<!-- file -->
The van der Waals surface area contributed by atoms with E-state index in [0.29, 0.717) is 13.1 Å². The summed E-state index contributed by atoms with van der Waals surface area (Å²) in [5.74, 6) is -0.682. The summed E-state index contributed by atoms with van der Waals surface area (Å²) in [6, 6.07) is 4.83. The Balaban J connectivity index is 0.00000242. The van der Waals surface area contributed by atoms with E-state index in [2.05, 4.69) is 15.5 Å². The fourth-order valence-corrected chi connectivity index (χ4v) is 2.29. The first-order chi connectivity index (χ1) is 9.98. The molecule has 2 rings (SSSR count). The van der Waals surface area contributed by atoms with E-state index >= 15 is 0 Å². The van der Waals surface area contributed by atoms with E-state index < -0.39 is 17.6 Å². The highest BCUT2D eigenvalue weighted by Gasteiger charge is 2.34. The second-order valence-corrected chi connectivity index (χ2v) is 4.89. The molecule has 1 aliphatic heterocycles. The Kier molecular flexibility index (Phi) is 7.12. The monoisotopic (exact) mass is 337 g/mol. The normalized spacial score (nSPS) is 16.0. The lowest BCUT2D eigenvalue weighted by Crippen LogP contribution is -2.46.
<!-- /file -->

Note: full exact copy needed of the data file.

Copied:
The van der Waals surface area contributed by atoms with E-state index in [0.29, 0.717) is 13.1 Å². The summed E-state index contributed by atoms with van der Waals surface area (Å²) in [5.74, 6) is -0.682. The summed E-state index contributed by atoms with van der Waals surface area (Å²) in [6, 6.07) is 4.83. The Balaban J connectivity index is 0.00000242. The van der Waals surface area contributed by atoms with E-state index in [2.05, 4.69) is 15.5 Å². The fourth-order valence-corrected chi connectivity index (χ4v) is 2.29. The first-order chi connectivity index (χ1) is 9.98. The molecule has 2 rings (SSSR count). The van der Waals surface area contributed by atoms with E-state index >= 15 is 0 Å². The van der Waals surface area contributed by atoms with E-state index < -0.39 is 17.6 Å². The highest BCUT2D eigenvalue weighted by Gasteiger charge is 2.34. The second-order valence-corrected chi connectivity index (χ2v) is 4.89. The molecule has 1 aliphatic heterocycles. The Kier molecular flexibility index (Phi) is 7.12. The monoisotopic (exact) mass is 337 g/mol. The normalized spacial score (nSPS) is 16.0. The lowest BCUT2D eigenvalue weighted by Crippen LogP contribution is -2.46.